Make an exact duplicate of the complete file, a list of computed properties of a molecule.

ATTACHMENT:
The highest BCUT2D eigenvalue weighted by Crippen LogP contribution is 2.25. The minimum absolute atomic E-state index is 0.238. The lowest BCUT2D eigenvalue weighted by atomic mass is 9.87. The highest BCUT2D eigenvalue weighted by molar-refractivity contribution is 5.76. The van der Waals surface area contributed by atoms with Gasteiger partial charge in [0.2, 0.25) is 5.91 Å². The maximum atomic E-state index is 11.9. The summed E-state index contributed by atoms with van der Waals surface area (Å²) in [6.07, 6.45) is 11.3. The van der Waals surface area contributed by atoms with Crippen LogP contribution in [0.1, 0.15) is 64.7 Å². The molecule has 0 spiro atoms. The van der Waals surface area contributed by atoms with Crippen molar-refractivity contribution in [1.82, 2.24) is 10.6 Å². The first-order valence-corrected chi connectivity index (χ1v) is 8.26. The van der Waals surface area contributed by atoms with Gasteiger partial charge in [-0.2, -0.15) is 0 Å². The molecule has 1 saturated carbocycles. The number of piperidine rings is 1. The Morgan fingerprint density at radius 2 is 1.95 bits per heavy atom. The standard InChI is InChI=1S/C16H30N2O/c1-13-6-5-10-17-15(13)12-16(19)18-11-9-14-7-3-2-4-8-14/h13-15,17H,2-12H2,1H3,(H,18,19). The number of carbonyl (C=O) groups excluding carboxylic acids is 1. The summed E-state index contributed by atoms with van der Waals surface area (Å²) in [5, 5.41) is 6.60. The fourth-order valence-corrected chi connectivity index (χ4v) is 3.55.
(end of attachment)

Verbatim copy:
The highest BCUT2D eigenvalue weighted by Crippen LogP contribution is 2.25. The minimum absolute atomic E-state index is 0.238. The lowest BCUT2D eigenvalue weighted by atomic mass is 9.87. The highest BCUT2D eigenvalue weighted by molar-refractivity contribution is 5.76. The van der Waals surface area contributed by atoms with Gasteiger partial charge in [0.2, 0.25) is 5.91 Å². The maximum atomic E-state index is 11.9. The summed E-state index contributed by atoms with van der Waals surface area (Å²) in [6.07, 6.45) is 11.3. The van der Waals surface area contributed by atoms with Crippen LogP contribution in [0.1, 0.15) is 64.7 Å². The molecule has 0 spiro atoms. The van der Waals surface area contributed by atoms with Crippen molar-refractivity contribution in [1.82, 2.24) is 10.6 Å². The first-order valence-corrected chi connectivity index (χ1v) is 8.26. The van der Waals surface area contributed by atoms with Gasteiger partial charge in [-0.2, -0.15) is 0 Å². The molecule has 1 saturated carbocycles. The number of piperidine rings is 1. The Morgan fingerprint density at radius 2 is 1.95 bits per heavy atom. The standard InChI is InChI=1S/C16H30N2O/c1-13-6-5-10-17-15(13)12-16(19)18-11-9-14-7-3-2-4-8-14/h13-15,17H,2-12H2,1H3,(H,18,19). The number of carbonyl (C=O) groups excluding carboxylic acids is 1. The summed E-state index contributed by atoms with van der Waals surface area (Å²) in [5, 5.41) is 6.60. The fourth-order valence-corrected chi connectivity index (χ4v) is 3.55.